The most amusing thing about the Obama v. the Squad kerfuffle is that there is not actually an inch of substantive daylight between the supposed combatants. Former President Obama does not disagree with the sentiments or objectives of Ilhan Omar et al. He disagrees with their tactic of pursuing it through a ... Read More
Film & TV

Wonder Drug Cures All Problems

I’ve just discovered a film that has changed my life. Give it a chance, and it’ll change yours, too. The film is Another Round, by the sly Dane Thomas Vinterberg (The Celebration), and it heralds the discovery of a miraculous substance by four friends, all of them high-school teachers in Denmark, on the ... Read More
Film & TV

Wonder Drug Cures All Problems

I’ve just discovered a film that has changed my life. Give it a chance, and it’ll change yours, too. The film is Another Round, by the sly Dane Thomas Vinterberg (The Celebration), and it heralds the discovery of a miraculous substance by four friends, all of them high-school teachers in Denmark, on the ... Read More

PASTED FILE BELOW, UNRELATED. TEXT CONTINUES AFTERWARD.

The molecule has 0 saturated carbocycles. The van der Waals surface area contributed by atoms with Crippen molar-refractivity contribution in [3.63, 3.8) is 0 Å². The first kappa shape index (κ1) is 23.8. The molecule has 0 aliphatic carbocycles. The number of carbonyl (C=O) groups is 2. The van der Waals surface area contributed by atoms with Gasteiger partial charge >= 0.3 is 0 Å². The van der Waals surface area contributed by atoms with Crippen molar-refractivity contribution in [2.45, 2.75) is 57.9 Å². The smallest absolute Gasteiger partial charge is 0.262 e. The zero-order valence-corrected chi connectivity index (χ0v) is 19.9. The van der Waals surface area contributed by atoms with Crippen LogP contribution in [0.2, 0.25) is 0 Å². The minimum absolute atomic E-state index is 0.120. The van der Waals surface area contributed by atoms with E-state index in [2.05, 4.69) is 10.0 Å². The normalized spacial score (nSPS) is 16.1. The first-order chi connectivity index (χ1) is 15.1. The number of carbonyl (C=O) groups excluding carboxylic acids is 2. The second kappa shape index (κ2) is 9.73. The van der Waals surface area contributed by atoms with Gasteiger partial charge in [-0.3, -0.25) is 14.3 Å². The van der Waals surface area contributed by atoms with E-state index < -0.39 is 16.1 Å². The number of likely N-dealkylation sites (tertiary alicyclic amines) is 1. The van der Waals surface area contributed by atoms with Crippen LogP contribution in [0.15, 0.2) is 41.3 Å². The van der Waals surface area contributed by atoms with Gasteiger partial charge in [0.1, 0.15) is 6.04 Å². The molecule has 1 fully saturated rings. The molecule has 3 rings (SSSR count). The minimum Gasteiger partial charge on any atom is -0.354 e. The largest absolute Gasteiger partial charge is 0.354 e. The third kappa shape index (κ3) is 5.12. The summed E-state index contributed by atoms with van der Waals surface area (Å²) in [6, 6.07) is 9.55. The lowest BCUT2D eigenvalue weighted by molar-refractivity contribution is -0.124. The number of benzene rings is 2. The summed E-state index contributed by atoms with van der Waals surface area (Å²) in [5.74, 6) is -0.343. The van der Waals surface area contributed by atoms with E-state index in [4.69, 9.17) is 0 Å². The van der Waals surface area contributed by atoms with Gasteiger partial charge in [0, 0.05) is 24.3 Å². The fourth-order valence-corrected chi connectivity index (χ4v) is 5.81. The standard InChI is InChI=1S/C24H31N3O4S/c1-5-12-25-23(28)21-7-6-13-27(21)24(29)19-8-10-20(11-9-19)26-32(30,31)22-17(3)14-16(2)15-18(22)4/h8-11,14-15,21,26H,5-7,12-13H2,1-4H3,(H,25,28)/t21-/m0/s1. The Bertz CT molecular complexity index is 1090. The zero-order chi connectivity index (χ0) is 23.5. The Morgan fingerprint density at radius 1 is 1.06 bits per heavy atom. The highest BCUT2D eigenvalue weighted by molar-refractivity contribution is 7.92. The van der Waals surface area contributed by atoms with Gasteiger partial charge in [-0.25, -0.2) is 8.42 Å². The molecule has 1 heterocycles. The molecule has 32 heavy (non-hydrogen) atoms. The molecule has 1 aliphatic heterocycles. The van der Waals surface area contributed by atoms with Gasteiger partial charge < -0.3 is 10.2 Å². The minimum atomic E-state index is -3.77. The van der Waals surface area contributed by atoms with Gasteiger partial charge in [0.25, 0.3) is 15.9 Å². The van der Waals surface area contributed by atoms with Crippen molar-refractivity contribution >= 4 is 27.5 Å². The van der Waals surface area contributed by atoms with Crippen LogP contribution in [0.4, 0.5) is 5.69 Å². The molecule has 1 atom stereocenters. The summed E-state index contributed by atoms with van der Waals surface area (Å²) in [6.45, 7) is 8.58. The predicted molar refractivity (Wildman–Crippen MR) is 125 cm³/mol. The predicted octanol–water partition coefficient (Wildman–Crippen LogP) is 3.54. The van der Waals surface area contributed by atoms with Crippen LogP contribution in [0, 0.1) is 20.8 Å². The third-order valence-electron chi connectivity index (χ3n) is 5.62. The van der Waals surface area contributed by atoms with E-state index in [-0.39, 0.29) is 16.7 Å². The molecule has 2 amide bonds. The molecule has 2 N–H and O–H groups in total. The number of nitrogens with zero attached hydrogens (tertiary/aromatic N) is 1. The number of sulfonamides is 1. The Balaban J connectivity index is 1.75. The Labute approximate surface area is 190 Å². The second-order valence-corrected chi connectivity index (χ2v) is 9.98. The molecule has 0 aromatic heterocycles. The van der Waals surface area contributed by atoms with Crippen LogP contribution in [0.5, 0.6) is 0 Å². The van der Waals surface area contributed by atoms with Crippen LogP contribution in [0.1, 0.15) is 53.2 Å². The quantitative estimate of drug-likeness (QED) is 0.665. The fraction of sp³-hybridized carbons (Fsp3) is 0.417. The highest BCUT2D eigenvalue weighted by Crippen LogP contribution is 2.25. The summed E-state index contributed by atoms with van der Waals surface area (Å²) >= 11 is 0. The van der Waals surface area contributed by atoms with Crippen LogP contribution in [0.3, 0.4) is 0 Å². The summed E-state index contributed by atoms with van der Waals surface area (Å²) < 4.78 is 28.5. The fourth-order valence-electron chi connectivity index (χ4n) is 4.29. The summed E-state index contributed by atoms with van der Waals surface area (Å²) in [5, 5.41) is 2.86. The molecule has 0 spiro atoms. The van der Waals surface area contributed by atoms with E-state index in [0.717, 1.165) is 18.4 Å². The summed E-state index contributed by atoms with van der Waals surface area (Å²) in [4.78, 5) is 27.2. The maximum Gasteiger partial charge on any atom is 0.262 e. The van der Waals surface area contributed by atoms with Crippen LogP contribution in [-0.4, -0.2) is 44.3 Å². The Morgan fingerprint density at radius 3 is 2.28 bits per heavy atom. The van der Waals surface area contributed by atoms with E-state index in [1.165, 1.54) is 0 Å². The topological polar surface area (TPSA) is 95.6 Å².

Economy & Business

NASDAQ against Shareholder Rights

The function of a stock exchange is to provide an orderly market for the trading of securities. As part of that, a stock exchange will generally insist that a listed company will agree to meet certain financial disclosure requirements designed to ensure that investors have sufficient information with which to ... Read More
Economy & Business

NASDAQ against Shareholder Rights

The function of a stock exchange is to provide an orderly market for the trading of securities. As part of that, a stock exchange will generally insist that a listed company will agree to meet certain financial disclosure requirements designed to ensure that investors have sufficient information with which to ... Read More

Watching Les Watchmen

The best science fiction — and some of the most terrifying science fiction — has a short literary shelf life, because it does not stay fiction for long. In the much-admired HBO series Watchmen, which is set not in a dystopian future but in a reimagined present, the police have begun wearing masks in order to ... Read More

Watching Les Watchmen

The best science fiction — and some of the most terrifying science fiction — has a short literary shelf life, because it does not stay fiction for long. In the much-admired HBO series Watchmen, which is set not in a dystopian future but in a reimagined present, the police have begun wearing masks in order to ... Read More